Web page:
How do England beat Spain in the Nations League?
Live on Sky Sports Main Event from 7pm on Monday
By Peter Smith
Last Updated: 15/10/18 7:50pm
From formations and tactics to team selection... we examine how England can upset Spain on Monday night.
Spain away. It doesn't get much tougher than this. Throw in England's poor record against elite sides and Spain's remarkable home record and it's clear that Gareth Southgate's side face a huge task on Monday night.
The aim will be to secure a surprise victory which will boost their hopes of reaching the Nations League final four next summer - but defeat would throw up the threat of relegation from the competition's top tier.
So how do the visitors secure their first win in Spain since 1987 and end their hosts' 15-year unbeaten streak in competitive home games? We take a look at the tactics…
England's three-man defence was a hit at the World Cup, combining defensive security with flying wing-backs and an aerial threat from set-pieces. But against Spain at Wembley, in the first of these Nations League group games, England's favoured formation was undone, just as it had been by Croatia in the World Cup semi-finals.
Spain, in their preferred 4-3-3, were able to pin England's wing-backs deep in their own half through their centre-forward and two wingers and, as a result, create time and space for the opposing full-backs to operate. Dani Carvajal and Marcos Alonso had 100 touches each in the 2-1 win.
Southgate reacted and made a tactical switch to a four-man defence against Croatia on Friday night, giving England more bodies in the centre of the pitch and was pleased with the results.
"We were getting outnumbered without the ball," he said. "We'd also had some problems building up against the pressure, so I was really pleased that we did both things very well.
"We were able to get more pressure higher up the pitch, we were able to get tighter to their midfielders. I thought our three midfield players did an excellent job."
Spain had nearly 60 per cent of possession in the first half at Wembley and, while none of England's three central midfielders had more than 50 touches, Spain's central trio surpassed that figure comfortably.
Southgate himself has conceded England do not have the profile of players to dominate possession of the ball against Spain and they are likely to be without it for long periods in Seville. But when they do win it back, they have to look after it.
That's where Harry Winks could prove useful. The fit-again Tottenham midfielder won praise for his recent performance against Barcelona in the Champions League, when he found the target with 52 of his 55 passes, and could add some much-needed control and composure for the visitors in the middle third, especially with Jordan Henderson suspended.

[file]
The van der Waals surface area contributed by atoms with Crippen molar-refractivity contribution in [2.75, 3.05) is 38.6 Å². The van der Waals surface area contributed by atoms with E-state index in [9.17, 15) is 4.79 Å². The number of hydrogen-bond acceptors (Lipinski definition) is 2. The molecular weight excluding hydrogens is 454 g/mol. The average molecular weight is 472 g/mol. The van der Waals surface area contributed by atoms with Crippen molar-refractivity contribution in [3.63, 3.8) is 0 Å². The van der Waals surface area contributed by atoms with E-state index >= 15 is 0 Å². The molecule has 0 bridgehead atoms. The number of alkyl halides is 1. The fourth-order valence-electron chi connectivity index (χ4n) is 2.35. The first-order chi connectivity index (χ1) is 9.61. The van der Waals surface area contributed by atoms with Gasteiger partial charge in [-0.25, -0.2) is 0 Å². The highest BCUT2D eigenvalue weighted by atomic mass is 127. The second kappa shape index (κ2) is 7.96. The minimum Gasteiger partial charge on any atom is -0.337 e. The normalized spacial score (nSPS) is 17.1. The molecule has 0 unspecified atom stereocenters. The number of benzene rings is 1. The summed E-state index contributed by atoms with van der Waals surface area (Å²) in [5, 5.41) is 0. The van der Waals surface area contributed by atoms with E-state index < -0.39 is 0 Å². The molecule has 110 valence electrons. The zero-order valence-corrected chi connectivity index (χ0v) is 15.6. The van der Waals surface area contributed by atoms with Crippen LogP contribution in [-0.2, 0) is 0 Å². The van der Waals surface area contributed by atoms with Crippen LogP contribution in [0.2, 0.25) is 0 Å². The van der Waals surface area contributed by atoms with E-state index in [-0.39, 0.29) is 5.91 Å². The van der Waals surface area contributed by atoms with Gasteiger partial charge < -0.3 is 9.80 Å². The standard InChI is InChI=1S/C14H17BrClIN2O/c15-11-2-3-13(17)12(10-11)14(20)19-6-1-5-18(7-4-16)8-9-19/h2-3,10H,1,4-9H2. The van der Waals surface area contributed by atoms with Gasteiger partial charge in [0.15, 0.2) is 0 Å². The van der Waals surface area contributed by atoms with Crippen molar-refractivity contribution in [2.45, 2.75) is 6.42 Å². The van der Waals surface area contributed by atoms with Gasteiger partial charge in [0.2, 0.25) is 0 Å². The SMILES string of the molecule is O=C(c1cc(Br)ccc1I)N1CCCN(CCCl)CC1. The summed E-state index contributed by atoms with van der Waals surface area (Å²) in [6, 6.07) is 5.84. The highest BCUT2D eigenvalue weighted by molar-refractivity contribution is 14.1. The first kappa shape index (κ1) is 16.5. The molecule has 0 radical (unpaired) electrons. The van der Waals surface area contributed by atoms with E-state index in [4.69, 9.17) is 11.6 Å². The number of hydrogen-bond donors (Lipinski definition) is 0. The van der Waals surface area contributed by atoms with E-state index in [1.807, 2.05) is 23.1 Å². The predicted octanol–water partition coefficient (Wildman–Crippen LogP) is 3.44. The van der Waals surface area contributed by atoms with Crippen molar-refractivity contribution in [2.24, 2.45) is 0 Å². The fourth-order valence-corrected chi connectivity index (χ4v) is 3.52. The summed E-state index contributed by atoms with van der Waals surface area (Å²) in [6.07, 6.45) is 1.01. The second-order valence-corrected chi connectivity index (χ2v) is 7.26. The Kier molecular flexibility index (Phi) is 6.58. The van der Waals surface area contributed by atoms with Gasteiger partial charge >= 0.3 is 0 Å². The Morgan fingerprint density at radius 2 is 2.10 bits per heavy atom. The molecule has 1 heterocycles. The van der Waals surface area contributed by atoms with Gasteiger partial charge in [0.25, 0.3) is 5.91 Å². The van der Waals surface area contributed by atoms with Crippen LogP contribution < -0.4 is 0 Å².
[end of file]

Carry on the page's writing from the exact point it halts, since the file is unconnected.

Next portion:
"We are going to have to do as well as we can to keep the ball against Spain," said Sky Sports pundit Jamie Carragher. "Winks is as good as anyone who can come in for Jordan Henderson in terms of technical ability."
Pace on the counter-attack
"We've got great pace in the team, great one-against-one ability, and that's what we've got to try to exploit when we play Spain." For Harry Kane, England's strength is obvious - and the quality of the visitors' counter-attacking on Monday will likely be decisive.
We've got great pace in the team, great one-against-one ability, and that's what we've got to try to exploit when we play Spain.
England's early opener against Spain at Wembley came from a rapid break downfield, ending with Marcus Rashford tucking in a superb cross from Luke Shaw, while Kyle Walker, Raheem Sterling and Jadon Sancho also offer fast outlets.
Sancho lit up the final stages of the drab draw with Croatia with his direct running and Southgate may be tempted to employ the Borussia Dortmund teenager's pace, trickery and creativity.
One thing England must get right on Monday is their finishing. Rashford missed two clear-cut chances against Croatia and England twice hit the woodwork as they wasted the opportunity of clinching a deserved win.
Such wastefulness in Seville is likely to be punished - and Southgate will have to hope his forwards can find the composure and clinical edge that has been sorely lacking of late.
Star striker Kane is without a goal for his country in his last six appearances, his joint-longest goalless run for England, while Sterling's return of two goals in 45 appearances tells its own story.
With David De Gea likely to be between the posts for the hosts, England's finishers will have to be at their best to hit the net.
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